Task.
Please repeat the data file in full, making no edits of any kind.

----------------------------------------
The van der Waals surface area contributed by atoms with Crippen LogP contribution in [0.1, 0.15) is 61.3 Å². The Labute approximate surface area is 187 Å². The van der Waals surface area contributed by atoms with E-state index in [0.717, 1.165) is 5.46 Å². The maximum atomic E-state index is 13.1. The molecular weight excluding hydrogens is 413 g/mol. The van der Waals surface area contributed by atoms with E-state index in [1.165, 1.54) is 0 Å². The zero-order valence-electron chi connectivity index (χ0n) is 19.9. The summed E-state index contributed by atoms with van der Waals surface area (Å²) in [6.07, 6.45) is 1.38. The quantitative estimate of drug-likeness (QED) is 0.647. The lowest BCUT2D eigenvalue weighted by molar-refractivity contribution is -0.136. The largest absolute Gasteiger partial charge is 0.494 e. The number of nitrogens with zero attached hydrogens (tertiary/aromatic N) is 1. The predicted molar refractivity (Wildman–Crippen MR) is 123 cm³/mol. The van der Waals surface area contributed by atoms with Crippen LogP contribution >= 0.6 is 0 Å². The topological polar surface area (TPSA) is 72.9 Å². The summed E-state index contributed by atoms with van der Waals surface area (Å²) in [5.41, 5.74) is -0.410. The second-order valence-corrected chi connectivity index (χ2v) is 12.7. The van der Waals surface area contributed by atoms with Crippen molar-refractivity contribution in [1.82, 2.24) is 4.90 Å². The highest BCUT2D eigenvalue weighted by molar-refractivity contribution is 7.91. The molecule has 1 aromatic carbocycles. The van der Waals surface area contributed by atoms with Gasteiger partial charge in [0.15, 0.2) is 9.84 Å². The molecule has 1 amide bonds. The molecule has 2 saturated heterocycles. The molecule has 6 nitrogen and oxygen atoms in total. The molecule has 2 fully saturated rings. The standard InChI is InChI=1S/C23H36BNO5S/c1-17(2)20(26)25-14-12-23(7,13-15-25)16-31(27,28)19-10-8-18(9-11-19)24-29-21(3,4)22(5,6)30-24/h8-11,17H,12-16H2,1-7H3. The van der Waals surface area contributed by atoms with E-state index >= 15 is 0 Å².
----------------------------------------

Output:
The van der Waals surface area contributed by atoms with Crippen LogP contribution in [0.1, 0.15) is 61.3 Å². The Labute approximate surface area is 187 Å². The van der Waals surface area contributed by atoms with E-state index in [0.717, 1.165) is 5.46 Å². The maximum atomic E-state index is 13.1. The molecular weight excluding hydrogens is 413 g/mol. The van der Waals surface area contributed by atoms with E-state index in [1.165, 1.54) is 0 Å². The zero-order valence-electron chi connectivity index (χ0n) is 19.9. The summed E-state index contributed by atoms with van der Waals surface area (Å²) in [6.07, 6.45) is 1.38. The quantitative estimate of drug-likeness (QED) is 0.647. The lowest BCUT2D eigenvalue weighted by molar-refractivity contribution is -0.136. The largest absolute Gasteiger partial charge is 0.494 e. The number of nitrogens with zero attached hydrogens (tertiary/aromatic N) is 1. The predicted molar refractivity (Wildman–Crippen MR) is 123 cm³/mol. The van der Waals surface area contributed by atoms with Crippen LogP contribution >= 0.6 is 0 Å². The topological polar surface area (TPSA) is 72.9 Å². The summed E-state index contributed by atoms with van der Waals surface area (Å²) in [5.41, 5.74) is -0.410. The second-order valence-corrected chi connectivity index (χ2v) is 12.7. The van der Waals surface area contributed by atoms with Crippen molar-refractivity contribution in [1.82, 2.24) is 4.90 Å². The highest BCUT2D eigenvalue weighted by molar-refractivity contribution is 7.91. The molecule has 1 aromatic carbocycles. The van der Waals surface area contributed by atoms with Gasteiger partial charge in [0.15, 0.2) is 9.84 Å². The molecule has 1 amide bonds. The molecule has 2 saturated heterocycles. The molecule has 6 nitrogen and oxygen atoms in total. The molecule has 2 fully saturated rings. The standard InChI is InChI=1S/C23H36BNO5S/c1-17(2)20(26)25-14-12-23(7,13-15-25)16-31(27,28)19-10-8-18(9-11-19)24-29-21(3,4)22(5,6)30-24/h8-11,17H,12-16H2,1-7H3. The van der Waals surface area contributed by atoms with E-state index >= 15 is 0 Å².